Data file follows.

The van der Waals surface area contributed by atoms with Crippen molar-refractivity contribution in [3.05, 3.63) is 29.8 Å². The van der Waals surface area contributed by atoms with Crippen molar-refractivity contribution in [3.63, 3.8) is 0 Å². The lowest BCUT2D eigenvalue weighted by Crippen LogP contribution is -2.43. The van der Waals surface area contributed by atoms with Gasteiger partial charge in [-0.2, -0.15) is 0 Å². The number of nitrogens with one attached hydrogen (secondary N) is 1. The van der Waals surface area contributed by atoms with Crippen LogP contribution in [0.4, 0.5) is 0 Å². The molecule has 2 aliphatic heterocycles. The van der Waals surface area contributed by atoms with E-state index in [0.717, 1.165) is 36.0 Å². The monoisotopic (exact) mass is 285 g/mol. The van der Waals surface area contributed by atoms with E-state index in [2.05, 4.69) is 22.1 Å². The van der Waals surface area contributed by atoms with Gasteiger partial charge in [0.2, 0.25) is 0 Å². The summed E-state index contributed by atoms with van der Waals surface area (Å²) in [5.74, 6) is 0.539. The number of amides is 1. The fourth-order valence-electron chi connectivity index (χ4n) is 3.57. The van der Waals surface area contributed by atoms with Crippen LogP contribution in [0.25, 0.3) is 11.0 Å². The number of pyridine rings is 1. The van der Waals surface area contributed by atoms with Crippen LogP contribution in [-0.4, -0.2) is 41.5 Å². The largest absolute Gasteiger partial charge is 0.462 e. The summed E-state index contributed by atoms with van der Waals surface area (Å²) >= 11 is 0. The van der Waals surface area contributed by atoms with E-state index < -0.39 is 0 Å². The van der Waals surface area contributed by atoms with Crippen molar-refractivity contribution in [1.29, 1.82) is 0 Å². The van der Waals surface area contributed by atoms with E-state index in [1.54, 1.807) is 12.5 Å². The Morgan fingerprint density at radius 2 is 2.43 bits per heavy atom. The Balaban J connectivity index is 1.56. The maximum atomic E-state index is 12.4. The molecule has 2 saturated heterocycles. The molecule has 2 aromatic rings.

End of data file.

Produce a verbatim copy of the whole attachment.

The van der Waals surface area contributed by atoms with Crippen molar-refractivity contribution in [3.05, 3.63) is 29.8 Å². The van der Waals surface area contributed by atoms with Crippen molar-refractivity contribution in [3.63, 3.8) is 0 Å². The lowest BCUT2D eigenvalue weighted by Crippen LogP contribution is -2.43. The van der Waals surface area contributed by atoms with Gasteiger partial charge in [-0.2, -0.15) is 0 Å². The number of nitrogens with one attached hydrogen (secondary N) is 1. The van der Waals surface area contributed by atoms with Crippen LogP contribution in [0.4, 0.5) is 0 Å². The molecule has 2 aliphatic heterocycles. The van der Waals surface area contributed by atoms with E-state index in [0.717, 1.165) is 36.0 Å². The monoisotopic (exact) mass is 285 g/mol. The van der Waals surface area contributed by atoms with E-state index in [2.05, 4.69) is 22.1 Å². The van der Waals surface area contributed by atoms with Gasteiger partial charge in [0.2, 0.25) is 0 Å². The summed E-state index contributed by atoms with van der Waals surface area (Å²) in [5.74, 6) is 0.539. The number of amides is 1. The fourth-order valence-electron chi connectivity index (χ4n) is 3.57. The van der Waals surface area contributed by atoms with Crippen LogP contribution in [0.25, 0.3) is 11.0 Å². The number of pyridine rings is 1. The van der Waals surface area contributed by atoms with Crippen LogP contribution in [-0.4, -0.2) is 41.5 Å². The largest absolute Gasteiger partial charge is 0.462 e. The summed E-state index contributed by atoms with van der Waals surface area (Å²) >= 11 is 0. The van der Waals surface area contributed by atoms with E-state index < -0.39 is 0 Å². The van der Waals surface area contributed by atoms with Crippen molar-refractivity contribution in [1.29, 1.82) is 0 Å². The van der Waals surface area contributed by atoms with E-state index in [1.54, 1.807) is 12.5 Å². The Morgan fingerprint density at radius 2 is 2.43 bits per heavy atom. The Balaban J connectivity index is 1.56. The maximum atomic E-state index is 12.4. The molecule has 2 saturated heterocycles. The molecule has 2 aromatic rings.